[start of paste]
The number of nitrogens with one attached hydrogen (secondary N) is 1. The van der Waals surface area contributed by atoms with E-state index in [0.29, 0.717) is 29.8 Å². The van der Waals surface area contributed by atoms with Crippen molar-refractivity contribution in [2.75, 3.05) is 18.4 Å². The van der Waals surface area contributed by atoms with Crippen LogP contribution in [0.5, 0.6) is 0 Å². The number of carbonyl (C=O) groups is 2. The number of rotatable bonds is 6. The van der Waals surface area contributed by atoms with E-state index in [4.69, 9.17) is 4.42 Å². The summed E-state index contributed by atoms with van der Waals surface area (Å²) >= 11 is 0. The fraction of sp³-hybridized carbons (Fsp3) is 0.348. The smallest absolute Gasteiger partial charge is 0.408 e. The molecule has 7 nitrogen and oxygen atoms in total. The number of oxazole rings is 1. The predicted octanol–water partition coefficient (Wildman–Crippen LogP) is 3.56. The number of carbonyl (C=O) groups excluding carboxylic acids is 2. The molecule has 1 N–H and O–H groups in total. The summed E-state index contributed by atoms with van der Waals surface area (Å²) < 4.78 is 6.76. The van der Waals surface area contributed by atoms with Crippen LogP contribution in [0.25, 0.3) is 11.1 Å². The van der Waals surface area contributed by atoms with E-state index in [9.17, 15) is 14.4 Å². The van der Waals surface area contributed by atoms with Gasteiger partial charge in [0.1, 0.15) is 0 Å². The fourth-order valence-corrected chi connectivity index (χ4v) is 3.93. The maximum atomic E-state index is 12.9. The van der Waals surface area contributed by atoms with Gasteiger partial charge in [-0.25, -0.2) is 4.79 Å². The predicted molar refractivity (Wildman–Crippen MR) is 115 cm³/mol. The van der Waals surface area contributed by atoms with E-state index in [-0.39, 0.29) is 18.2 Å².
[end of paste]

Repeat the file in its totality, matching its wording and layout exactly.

The number of nitrogens with one attached hydrogen (secondary N) is 1. The van der Waals surface area contributed by atoms with E-state index in [0.29, 0.717) is 29.8 Å². The van der Waals surface area contributed by atoms with Crippen molar-refractivity contribution in [2.75, 3.05) is 18.4 Å². The van der Waals surface area contributed by atoms with Crippen LogP contribution in [0.5, 0.6) is 0 Å². The number of carbonyl (C=O) groups is 2. The number of rotatable bonds is 6. The van der Waals surface area contributed by atoms with E-state index in [4.69, 9.17) is 4.42 Å². The summed E-state index contributed by atoms with van der Waals surface area (Å²) >= 11 is 0. The fraction of sp³-hybridized carbons (Fsp3) is 0.348. The smallest absolute Gasteiger partial charge is 0.408 e. The molecule has 7 nitrogen and oxygen atoms in total. The number of oxazole rings is 1. The predicted octanol–water partition coefficient (Wildman–Crippen LogP) is 3.56. The number of carbonyl (C=O) groups excluding carboxylic acids is 2. The molecule has 1 N–H and O–H groups in total. The summed E-state index contributed by atoms with van der Waals surface area (Å²) < 4.78 is 6.76. The van der Waals surface area contributed by atoms with Crippen LogP contribution in [0.25, 0.3) is 11.1 Å². The van der Waals surface area contributed by atoms with E-state index in [9.17, 15) is 14.4 Å². The van der Waals surface area contributed by atoms with Gasteiger partial charge in [0.1, 0.15) is 0 Å². The fourth-order valence-corrected chi connectivity index (χ4v) is 3.93. The maximum atomic E-state index is 12.9. The van der Waals surface area contributed by atoms with Gasteiger partial charge in [-0.25, -0.2) is 4.79 Å². The predicted molar refractivity (Wildman–Crippen MR) is 115 cm³/mol. The van der Waals surface area contributed by atoms with E-state index in [-0.39, 0.29) is 18.2 Å².